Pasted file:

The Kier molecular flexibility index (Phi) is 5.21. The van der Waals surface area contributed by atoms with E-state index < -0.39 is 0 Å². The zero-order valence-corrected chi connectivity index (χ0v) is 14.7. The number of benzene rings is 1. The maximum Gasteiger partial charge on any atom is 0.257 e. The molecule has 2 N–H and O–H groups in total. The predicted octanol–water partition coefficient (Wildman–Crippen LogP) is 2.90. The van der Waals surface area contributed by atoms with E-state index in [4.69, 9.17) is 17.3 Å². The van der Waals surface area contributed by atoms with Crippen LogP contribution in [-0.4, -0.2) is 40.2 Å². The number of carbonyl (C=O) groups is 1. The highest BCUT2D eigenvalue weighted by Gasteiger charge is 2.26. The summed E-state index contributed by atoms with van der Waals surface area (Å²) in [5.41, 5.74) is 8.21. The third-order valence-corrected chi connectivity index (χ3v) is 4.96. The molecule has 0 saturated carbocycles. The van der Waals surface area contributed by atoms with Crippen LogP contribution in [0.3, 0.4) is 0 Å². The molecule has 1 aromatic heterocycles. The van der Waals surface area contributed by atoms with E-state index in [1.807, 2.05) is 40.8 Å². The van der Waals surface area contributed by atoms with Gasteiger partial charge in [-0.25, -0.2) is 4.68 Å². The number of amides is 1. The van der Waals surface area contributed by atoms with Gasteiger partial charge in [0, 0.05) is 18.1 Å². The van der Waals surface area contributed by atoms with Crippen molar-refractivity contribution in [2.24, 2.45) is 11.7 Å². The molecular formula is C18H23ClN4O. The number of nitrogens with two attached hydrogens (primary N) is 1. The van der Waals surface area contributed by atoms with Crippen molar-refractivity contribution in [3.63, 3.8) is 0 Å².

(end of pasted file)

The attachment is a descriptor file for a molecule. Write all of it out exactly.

The Kier molecular flexibility index (Phi) is 5.21. The van der Waals surface area contributed by atoms with E-state index < -0.39 is 0 Å². The zero-order valence-corrected chi connectivity index (χ0v) is 14.7. The number of benzene rings is 1. The maximum Gasteiger partial charge on any atom is 0.257 e. The molecule has 2 N–H and O–H groups in total. The predicted octanol–water partition coefficient (Wildman–Crippen LogP) is 2.90. The van der Waals surface area contributed by atoms with E-state index in [4.69, 9.17) is 17.3 Å². The van der Waals surface area contributed by atoms with Crippen LogP contribution in [-0.4, -0.2) is 40.2 Å². The number of carbonyl (C=O) groups is 1. The highest BCUT2D eigenvalue weighted by Gasteiger charge is 2.26. The summed E-state index contributed by atoms with van der Waals surface area (Å²) in [5.41, 5.74) is 8.21. The third-order valence-corrected chi connectivity index (χ3v) is 4.96. The molecule has 0 saturated carbocycles. The van der Waals surface area contributed by atoms with Crippen LogP contribution in [0.3, 0.4) is 0 Å². The molecule has 1 aromatic heterocycles. The van der Waals surface area contributed by atoms with E-state index in [1.807, 2.05) is 40.8 Å². The van der Waals surface area contributed by atoms with Gasteiger partial charge in [-0.25, -0.2) is 4.68 Å². The number of amides is 1. The van der Waals surface area contributed by atoms with Gasteiger partial charge in [0, 0.05) is 18.1 Å². The van der Waals surface area contributed by atoms with Crippen molar-refractivity contribution in [2.24, 2.45) is 11.7 Å². The molecular formula is C18H23ClN4O. The number of nitrogens with two attached hydrogens (primary N) is 1. The van der Waals surface area contributed by atoms with Crippen molar-refractivity contribution in [3.63, 3.8) is 0 Å².